Wednesday, December 3, 2008

In the Middle

It’s been a long time – two months and more. There were days I felt overwhelmed by the deluge of thoughts and there were days of blissful vacant meandering. Last evening in search of a recent article by Ajit Balakrishnan, I scoured the internet and chanced upon the convocation speech he had delivered at the Indian Institute of Management – Calcutta in April 2007. In his speech, he briefly talks about his experiences in Calcutta more than three decades back, the period of political unrest in West Bengal, the Naxalite uprising and his small role in the middle of the ongoing social battle. He said that it now all seemed so far away and quaint. As he found himself in the middle of social change and history in the making, I wonder if he realized the weight of the moment in Indian history.

Today, we live in far more tumultuous times. Moments we will undoubtedly recall as pivotal in Indian and world history – the deep financial and economic crisis; the historical presidential win of Barrack Obama and the ruthless terrorist attacks on the Indian soil. Still in our youthful years, we are the fortunate (!!) ones to walk this earth during these frenzied times with the ability to understand their impact and if God intends live to tell the tale in the coming decades.


Sunday, September 21, 2008

Such is life!

I can feel it. It’s right here – on the tip of my tongue waiting to be uttered; inside that brain cell that’s connected to that nerve that’s supposed to send me the idea; on my fingertips ready to type away; in that drop of ink waiting to be scrawled into patterns; in my eyes that keep scouring for interesting subjects around me. It’s futile – all of it. I still can’t do it; I still can’t write. My tongue won’t speak; the ideas won’t flash; my fingers won’t move; the ink won’t flow and my eyes won’t stop.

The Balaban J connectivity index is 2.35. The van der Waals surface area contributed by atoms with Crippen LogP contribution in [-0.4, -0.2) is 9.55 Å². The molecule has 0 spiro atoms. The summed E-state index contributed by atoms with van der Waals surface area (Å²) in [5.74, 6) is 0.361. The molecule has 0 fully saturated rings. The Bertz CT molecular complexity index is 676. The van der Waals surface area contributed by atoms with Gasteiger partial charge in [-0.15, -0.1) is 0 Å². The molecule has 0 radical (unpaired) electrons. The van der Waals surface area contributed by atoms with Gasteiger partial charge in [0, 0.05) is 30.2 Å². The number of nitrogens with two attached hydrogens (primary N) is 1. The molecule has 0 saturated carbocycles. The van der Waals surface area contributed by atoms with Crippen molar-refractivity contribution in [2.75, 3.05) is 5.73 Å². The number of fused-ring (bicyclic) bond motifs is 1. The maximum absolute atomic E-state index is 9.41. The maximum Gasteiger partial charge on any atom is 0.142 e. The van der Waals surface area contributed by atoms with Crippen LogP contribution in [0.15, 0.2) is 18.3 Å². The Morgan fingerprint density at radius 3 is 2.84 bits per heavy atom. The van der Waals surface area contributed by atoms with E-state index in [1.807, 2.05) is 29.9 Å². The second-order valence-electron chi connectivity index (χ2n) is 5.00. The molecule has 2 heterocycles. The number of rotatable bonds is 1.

All those things I’ve tried. But, this has to be done; I have to try harder, even hard, as hard as it takes. May be I’m not reading enough – I picked up books after books, rummaged for new blogs, read all the popular literary magazines. Nothing changed. But really, how giddy can I get! The spark needs to come from inside, I told myself. I opened a blank word document. It remained blank after two cups of tea and an hour of staring at it with fingers ready atop the keyboard. It’s the corner; it’s making me sick. I moved, lock stock and barrel, to the balcony. I stared at the sky, the glass pool, the flowers and day dreamed, instead. This is really not working. Why can’t I just write – a story, an opinion, a page, a line or even a question!! May be it’s the laptop – too modern for my conservative style. I picked up my yellow pad; doodled a bit and gave up. I’ll take a walk around campus, may be. The greenery, the architecture, the silence, the children, the swimming pool, the peacocks(!!!), the young faces – should inspire something. An hour of walking around in circles with a yellow pad and a pen didn’t change anything other than burn a few calories. May be I need fresh air (or in my case polluted air) and new people; it’s getting too familiar out here. A pocket notebook and another hour later, I was at a close-by supermarket, biting into a Frankie and sitting at a table all by myself. Perfect – so many different kinds of people, their acts to watch, the busy street on the other side, the entire world going past – and yet not a scribble! Can’t sit in a place; doesn’t work; I need to move; capture the world through moving eyes. The 4 pm shuttle, a window seat and a return ticket. Two hours later I had gone all the way up to the city and back to my village; the paper, no doubt, remained blank; my mind had gone still more blank. I give up – this is not my day; it’s hasn’t been my month or even my year. May be it’s time to hang up my pen after all.